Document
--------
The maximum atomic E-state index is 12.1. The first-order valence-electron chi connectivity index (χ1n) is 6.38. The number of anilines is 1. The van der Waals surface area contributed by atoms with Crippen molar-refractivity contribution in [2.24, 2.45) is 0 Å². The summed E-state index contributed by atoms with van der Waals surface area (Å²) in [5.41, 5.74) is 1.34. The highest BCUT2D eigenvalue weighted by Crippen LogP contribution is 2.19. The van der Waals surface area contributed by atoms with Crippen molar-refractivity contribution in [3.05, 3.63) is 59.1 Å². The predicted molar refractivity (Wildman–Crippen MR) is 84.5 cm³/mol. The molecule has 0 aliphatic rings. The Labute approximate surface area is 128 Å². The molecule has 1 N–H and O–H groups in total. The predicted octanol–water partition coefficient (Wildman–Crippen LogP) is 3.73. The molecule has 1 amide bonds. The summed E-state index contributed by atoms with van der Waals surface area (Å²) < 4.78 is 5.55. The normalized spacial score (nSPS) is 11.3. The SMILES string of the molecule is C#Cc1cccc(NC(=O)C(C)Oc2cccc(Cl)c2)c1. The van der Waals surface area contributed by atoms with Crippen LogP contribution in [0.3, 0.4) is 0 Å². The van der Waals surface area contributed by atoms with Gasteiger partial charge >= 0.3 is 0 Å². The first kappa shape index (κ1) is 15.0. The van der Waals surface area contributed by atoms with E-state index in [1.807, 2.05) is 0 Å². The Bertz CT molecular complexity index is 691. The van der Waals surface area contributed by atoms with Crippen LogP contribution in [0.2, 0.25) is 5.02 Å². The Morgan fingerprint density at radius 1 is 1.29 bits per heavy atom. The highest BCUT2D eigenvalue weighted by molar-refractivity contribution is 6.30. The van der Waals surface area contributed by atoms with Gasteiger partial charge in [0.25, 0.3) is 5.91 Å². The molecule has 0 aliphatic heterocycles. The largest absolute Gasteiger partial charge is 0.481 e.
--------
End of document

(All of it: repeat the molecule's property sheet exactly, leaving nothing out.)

The maximum atomic E-state index is 12.1. The first-order valence-electron chi connectivity index (χ1n) is 6.38. The number of anilines is 1. The van der Waals surface area contributed by atoms with Crippen molar-refractivity contribution in [2.24, 2.45) is 0 Å². The summed E-state index contributed by atoms with van der Waals surface area (Å²) in [5.41, 5.74) is 1.34. The highest BCUT2D eigenvalue weighted by Crippen LogP contribution is 2.19. The van der Waals surface area contributed by atoms with Crippen molar-refractivity contribution in [3.05, 3.63) is 59.1 Å². The predicted molar refractivity (Wildman–Crippen MR) is 84.5 cm³/mol. The molecule has 0 aliphatic rings. The Labute approximate surface area is 128 Å². The molecule has 1 N–H and O–H groups in total. The predicted octanol–water partition coefficient (Wildman–Crippen LogP) is 3.73. The molecule has 1 amide bonds. The summed E-state index contributed by atoms with van der Waals surface area (Å²) < 4.78 is 5.55. The normalized spacial score (nSPS) is 11.3. The SMILES string of the molecule is C#Cc1cccc(NC(=O)C(C)Oc2cccc(Cl)c2)c1. The van der Waals surface area contributed by atoms with Crippen LogP contribution in [0.3, 0.4) is 0 Å². The van der Waals surface area contributed by atoms with Gasteiger partial charge >= 0.3 is 0 Å². The first kappa shape index (κ1) is 15.0. The van der Waals surface area contributed by atoms with E-state index in [1.807, 2.05) is 0 Å². The Bertz CT molecular complexity index is 691. The van der Waals surface area contributed by atoms with Crippen LogP contribution in [0.2, 0.25) is 5.02 Å². The Morgan fingerprint density at radius 1 is 1.29 bits per heavy atom. The highest BCUT2D eigenvalue weighted by molar-refractivity contribution is 6.30. The van der Waals surface area contributed by atoms with Gasteiger partial charge in [0.25, 0.3) is 5.91 Å². The molecule has 0 aliphatic heterocycles. The largest absolute Gasteiger partial charge is 0.481 e.